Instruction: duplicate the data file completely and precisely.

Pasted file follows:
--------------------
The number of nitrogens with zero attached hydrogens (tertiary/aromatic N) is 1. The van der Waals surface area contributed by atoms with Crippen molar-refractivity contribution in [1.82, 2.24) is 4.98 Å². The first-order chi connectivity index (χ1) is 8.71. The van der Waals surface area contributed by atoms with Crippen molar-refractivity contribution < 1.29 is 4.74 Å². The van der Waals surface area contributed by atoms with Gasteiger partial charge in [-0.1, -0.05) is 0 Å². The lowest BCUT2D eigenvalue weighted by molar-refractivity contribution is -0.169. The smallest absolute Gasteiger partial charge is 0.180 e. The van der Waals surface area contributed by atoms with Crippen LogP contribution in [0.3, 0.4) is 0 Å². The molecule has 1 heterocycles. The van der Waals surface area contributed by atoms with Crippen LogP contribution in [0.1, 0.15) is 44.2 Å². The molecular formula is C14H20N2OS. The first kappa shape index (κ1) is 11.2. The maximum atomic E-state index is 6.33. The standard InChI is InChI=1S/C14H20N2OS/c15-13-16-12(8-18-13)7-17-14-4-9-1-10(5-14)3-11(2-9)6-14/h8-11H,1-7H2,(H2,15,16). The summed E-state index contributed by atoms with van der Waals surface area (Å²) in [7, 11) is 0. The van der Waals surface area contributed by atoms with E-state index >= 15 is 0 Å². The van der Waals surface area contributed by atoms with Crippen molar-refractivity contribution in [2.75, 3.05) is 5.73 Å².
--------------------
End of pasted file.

The number of nitrogens with zero attached hydrogens (tertiary/aromatic N) is 1. The van der Waals surface area contributed by atoms with Crippen molar-refractivity contribution in [1.82, 2.24) is 4.98 Å². The first-order chi connectivity index (χ1) is 8.71. The van der Waals surface area contributed by atoms with Crippen molar-refractivity contribution < 1.29 is 4.74 Å². The van der Waals surface area contributed by atoms with Gasteiger partial charge in [-0.1, -0.05) is 0 Å². The lowest BCUT2D eigenvalue weighted by molar-refractivity contribution is -0.169. The smallest absolute Gasteiger partial charge is 0.180 e. The van der Waals surface area contributed by atoms with Crippen LogP contribution in [0.3, 0.4) is 0 Å². The molecule has 1 heterocycles. The van der Waals surface area contributed by atoms with Crippen LogP contribution in [0.1, 0.15) is 44.2 Å². The molecular formula is C14H20N2OS. The first kappa shape index (κ1) is 11.2. The maximum atomic E-state index is 6.33. The standard InChI is InChI=1S/C14H20N2OS/c15-13-16-12(8-18-13)7-17-14-4-9-1-10(5-14)3-11(2-9)6-14/h8-11H,1-7H2,(H2,15,16). The summed E-state index contributed by atoms with van der Waals surface area (Å²) in [7, 11) is 0. The van der Waals surface area contributed by atoms with E-state index >= 15 is 0 Å². The van der Waals surface area contributed by atoms with Crippen molar-refractivity contribution in [2.75, 3.05) is 5.73 Å².